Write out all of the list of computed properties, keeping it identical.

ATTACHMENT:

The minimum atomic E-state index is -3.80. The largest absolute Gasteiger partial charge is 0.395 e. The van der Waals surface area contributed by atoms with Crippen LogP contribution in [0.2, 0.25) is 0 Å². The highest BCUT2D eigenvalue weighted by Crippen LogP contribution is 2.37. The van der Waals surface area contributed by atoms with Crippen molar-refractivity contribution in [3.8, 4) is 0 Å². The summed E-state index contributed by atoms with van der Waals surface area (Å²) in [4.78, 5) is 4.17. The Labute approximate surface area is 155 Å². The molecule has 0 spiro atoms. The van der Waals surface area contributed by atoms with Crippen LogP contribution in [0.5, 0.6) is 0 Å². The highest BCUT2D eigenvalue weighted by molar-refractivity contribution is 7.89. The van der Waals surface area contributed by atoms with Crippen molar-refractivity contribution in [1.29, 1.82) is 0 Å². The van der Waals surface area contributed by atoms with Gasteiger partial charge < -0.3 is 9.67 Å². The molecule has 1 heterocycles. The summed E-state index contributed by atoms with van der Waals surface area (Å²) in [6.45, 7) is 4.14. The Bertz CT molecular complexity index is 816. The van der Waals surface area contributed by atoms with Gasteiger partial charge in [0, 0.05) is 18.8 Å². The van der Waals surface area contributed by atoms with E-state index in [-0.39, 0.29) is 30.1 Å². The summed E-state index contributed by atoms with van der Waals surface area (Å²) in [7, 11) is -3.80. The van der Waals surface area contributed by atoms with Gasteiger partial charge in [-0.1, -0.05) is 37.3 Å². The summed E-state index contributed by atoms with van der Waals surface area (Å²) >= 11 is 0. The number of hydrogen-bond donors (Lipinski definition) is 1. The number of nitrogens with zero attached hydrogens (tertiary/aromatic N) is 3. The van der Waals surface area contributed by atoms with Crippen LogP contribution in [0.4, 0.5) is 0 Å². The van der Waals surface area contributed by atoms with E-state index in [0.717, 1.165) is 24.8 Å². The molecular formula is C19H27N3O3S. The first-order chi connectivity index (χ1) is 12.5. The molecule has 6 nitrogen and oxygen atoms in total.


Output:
The minimum atomic E-state index is -3.80. The largest absolute Gasteiger partial charge is 0.395 e. The van der Waals surface area contributed by atoms with Crippen LogP contribution in [0.2, 0.25) is 0 Å². The highest BCUT2D eigenvalue weighted by Crippen LogP contribution is 2.37. The van der Waals surface area contributed by atoms with Crippen molar-refractivity contribution in [3.8, 4) is 0 Å². The summed E-state index contributed by atoms with van der Waals surface area (Å²) in [4.78, 5) is 4.17. The Labute approximate surface area is 155 Å². The molecule has 0 spiro atoms. The van der Waals surface area contributed by atoms with Crippen LogP contribution in [0.5, 0.6) is 0 Å². The highest BCUT2D eigenvalue weighted by molar-refractivity contribution is 7.89. The van der Waals surface area contributed by atoms with Crippen molar-refractivity contribution in [1.29, 1.82) is 0 Å². The van der Waals surface area contributed by atoms with Gasteiger partial charge < -0.3 is 9.67 Å². The molecule has 1 heterocycles. The summed E-state index contributed by atoms with van der Waals surface area (Å²) in [6.45, 7) is 4.14. The Bertz CT molecular complexity index is 816. The van der Waals surface area contributed by atoms with Gasteiger partial charge in [0, 0.05) is 18.8 Å². The van der Waals surface area contributed by atoms with E-state index in [-0.39, 0.29) is 30.1 Å². The summed E-state index contributed by atoms with van der Waals surface area (Å²) in [7, 11) is -3.80. The van der Waals surface area contributed by atoms with Gasteiger partial charge in [-0.1, -0.05) is 37.3 Å². The summed E-state index contributed by atoms with van der Waals surface area (Å²) >= 11 is 0. The number of hydrogen-bond donors (Lipinski definition) is 1. The number of nitrogens with zero attached hydrogens (tertiary/aromatic N) is 3. The van der Waals surface area contributed by atoms with Crippen LogP contribution in [0.4, 0.5) is 0 Å². The van der Waals surface area contributed by atoms with E-state index in [0.717, 1.165) is 24.8 Å². The molecular formula is C19H27N3O3S. The first-order chi connectivity index (χ1) is 12.5. The molecule has 6 nitrogen and oxygen atoms in total.